Kalydeco (ivacaftor) is a treatment developed and marketed by Vertex Pharmaceuticals for the treatment of cystic fibrosis (CF) caused by particular mutations. The treatment is approved by the U.S. Food and Drug Administration (FDA) for patients ages 2 and older. It has also been approved in Europe, Canada, Australia, and New Zealand.
How Kalydeco works
Cystic fibrosis is a genetic condition caused by a mutation in the cystic fibrosis transmembrane conductance regulator (CFTR) gene, which results in a thick sticky mucus building up in various organs. CFTR is a protein channel produced by mucus-producing cells, with a “gate” that can open and close to control the movement of charged salts (such as chloride and sodium) in and out of cells. The level of salts in the cell influence the movement of water.
There are many different types of CFTR mutation that cause CF. “Gating” mutations result in the production of a faulty CFTR protein, where the gate can be stuck closed.
Kalydeco is designed to treat this particular type of mutation. It works to keep the CFTR gate open longer at the cell surface to ease the transport of salt and water through cells, improving hydration and mucus clearance. In other words, it acts to enhance the activity of the CFTR protein. It does not increase the amount of CFTR produced and so is ineffective in the most common form of CF (F508del), which results in little or no CFTR being produced.
Kalydeco is the first therapy to address the underlying cause of CF instead of treating only its symptoms.
Kalydeco in clinical trials
Kalydeco was initially approved by the FDA in January 2012 to treat CF patients ages 6 and older with a single type of gating mutation (called G551D). The approval was based on two randomized, double-blind, placebo-controlled clinical trials. These were the STRIVE trial (NCT00909532) in 167 patients ages 12 and older, and the ENVISION trial (NCT00909727) in 52 patients ages 6 to 11.
In both trials, patients were treated with 150 mg of Kalydeco or a placebo twice a day, together with prescribed CF therapies. The trials supported Kalydeco’s safety and superiority in improving lung function as measured by FEV1 (the amount of air a person can forcibly exhale in one second). Improvements were persistent through 48 weeks of follow-up.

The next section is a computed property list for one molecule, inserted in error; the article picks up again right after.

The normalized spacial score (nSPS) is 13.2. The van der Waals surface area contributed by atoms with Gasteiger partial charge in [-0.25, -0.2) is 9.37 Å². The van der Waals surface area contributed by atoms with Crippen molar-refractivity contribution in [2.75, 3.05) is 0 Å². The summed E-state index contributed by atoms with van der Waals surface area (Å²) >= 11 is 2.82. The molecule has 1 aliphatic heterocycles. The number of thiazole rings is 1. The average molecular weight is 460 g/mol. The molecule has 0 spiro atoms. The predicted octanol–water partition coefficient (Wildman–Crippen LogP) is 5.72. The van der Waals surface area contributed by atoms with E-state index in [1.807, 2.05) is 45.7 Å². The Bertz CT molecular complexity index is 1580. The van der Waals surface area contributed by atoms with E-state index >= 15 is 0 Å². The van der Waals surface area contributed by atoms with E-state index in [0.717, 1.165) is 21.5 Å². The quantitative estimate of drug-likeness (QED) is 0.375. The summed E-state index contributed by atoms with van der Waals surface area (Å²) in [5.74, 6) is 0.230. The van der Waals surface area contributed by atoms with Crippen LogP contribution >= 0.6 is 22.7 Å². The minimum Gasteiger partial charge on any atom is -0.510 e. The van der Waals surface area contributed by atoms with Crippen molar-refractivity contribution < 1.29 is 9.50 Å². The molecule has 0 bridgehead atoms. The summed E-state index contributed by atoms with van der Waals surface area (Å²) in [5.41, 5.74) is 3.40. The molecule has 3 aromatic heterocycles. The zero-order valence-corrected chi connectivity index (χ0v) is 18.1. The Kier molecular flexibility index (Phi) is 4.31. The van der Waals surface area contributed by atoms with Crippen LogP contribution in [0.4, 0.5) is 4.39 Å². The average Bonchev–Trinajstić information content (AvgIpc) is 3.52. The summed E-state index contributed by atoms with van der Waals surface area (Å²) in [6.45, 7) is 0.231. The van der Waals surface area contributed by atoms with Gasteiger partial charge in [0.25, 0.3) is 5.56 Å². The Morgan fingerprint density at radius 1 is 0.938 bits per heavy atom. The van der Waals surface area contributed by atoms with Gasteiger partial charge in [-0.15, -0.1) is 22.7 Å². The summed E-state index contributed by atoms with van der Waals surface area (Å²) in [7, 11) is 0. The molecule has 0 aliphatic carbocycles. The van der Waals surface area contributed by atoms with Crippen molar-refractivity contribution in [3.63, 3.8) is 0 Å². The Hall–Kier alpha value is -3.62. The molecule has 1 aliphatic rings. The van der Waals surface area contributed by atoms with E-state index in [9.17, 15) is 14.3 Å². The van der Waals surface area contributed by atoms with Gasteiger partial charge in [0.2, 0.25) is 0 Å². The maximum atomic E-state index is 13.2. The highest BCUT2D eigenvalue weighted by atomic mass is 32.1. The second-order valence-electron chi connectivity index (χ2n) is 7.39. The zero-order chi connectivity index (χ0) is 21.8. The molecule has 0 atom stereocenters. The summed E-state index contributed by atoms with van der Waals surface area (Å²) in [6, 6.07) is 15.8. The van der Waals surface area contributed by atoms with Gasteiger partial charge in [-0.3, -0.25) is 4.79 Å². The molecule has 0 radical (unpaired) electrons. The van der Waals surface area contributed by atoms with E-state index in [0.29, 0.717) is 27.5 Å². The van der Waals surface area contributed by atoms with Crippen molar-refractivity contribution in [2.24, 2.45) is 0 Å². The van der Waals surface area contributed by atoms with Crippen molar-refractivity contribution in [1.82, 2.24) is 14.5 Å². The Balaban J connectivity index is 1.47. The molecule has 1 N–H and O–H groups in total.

In March 2015, the FDA approved Kalydeco to be given to CF patients as young as 2 years old with one of the approved mutations.
Vertex continued testing the effect of Kalydeco in different CF mutations through multiple clinical trials, resulting in the indication for the drug being significantly expanded over the years to treat individuals with 38 different gating mutations.
In August 2017, the FDA approved Kalydeco for use in CF patients ages 2 and older who have one of an additional five mutations in the CFTR gene that result in a splicing defect in the CFTR gene, causing a moderate loss of chloride transport. Patients with these mutations experience a progressive decline in lung function and other complications.
This approval was based on the results of the Phase 3 EXPAND study (NCT02392234) in which Kalydeco as a monotherapy was generally well tolerated. EXPAND was an eight-week crossover study that also evaluated the effect of a combination therapy of Kalydeco with tezacaftor in people who have one mutation that results in residual CFTR function and one F508del mutation. The study met its primary endpoints, with improvements in lung function with the combination treatment as well as Kalydeco monotherapy.
The treatment may now be prescribed to more than 600 additional people with CF in the U.S. having one of these five mutations, and the total number of CFTR mutations treatable by Kalydeco is 38. The manufacturers are planning tests that might add more CFTR mutations to the list of mutations treatable with Kalydeco.
Kalydeco is currently being studied in a Phase 3 clinical trial (NCT02725567) in about 35 children with CF under age 2 (newborns to toddlers) with one of nine CFTR mutations. The trial is testing the safety, pharmacokinetics (movement in the body), and pharmacodynamics (effect on the body) of the treatment. The two-part, open-label study is currently recruiting participants across the U.S., Canada, and Australia, and is expected to be completed in June 2020.
In Canada, where the minimum age to use Kalydeco is 6, the drug is available in 150 mg tablets. In the U.S. and Europe, additional 50 mg and 75 mg oral granules are available for patients ages 2 to 6, based on weight. Treatment with Kalydeco is not effective in CF patients who have two copies of the F508del mutation in the CFTR gene. The treatment’s use in infants and toddlers under age 2 is not approved, but is under study.
Headaches, upper respiratory tract infections, stomach pain, and diarrhea are some of the common side effects of Kalydeco. The drug’s label warns about the risk of elevated levels of liver enzymes, called transaminases, as well as cataracts in children.
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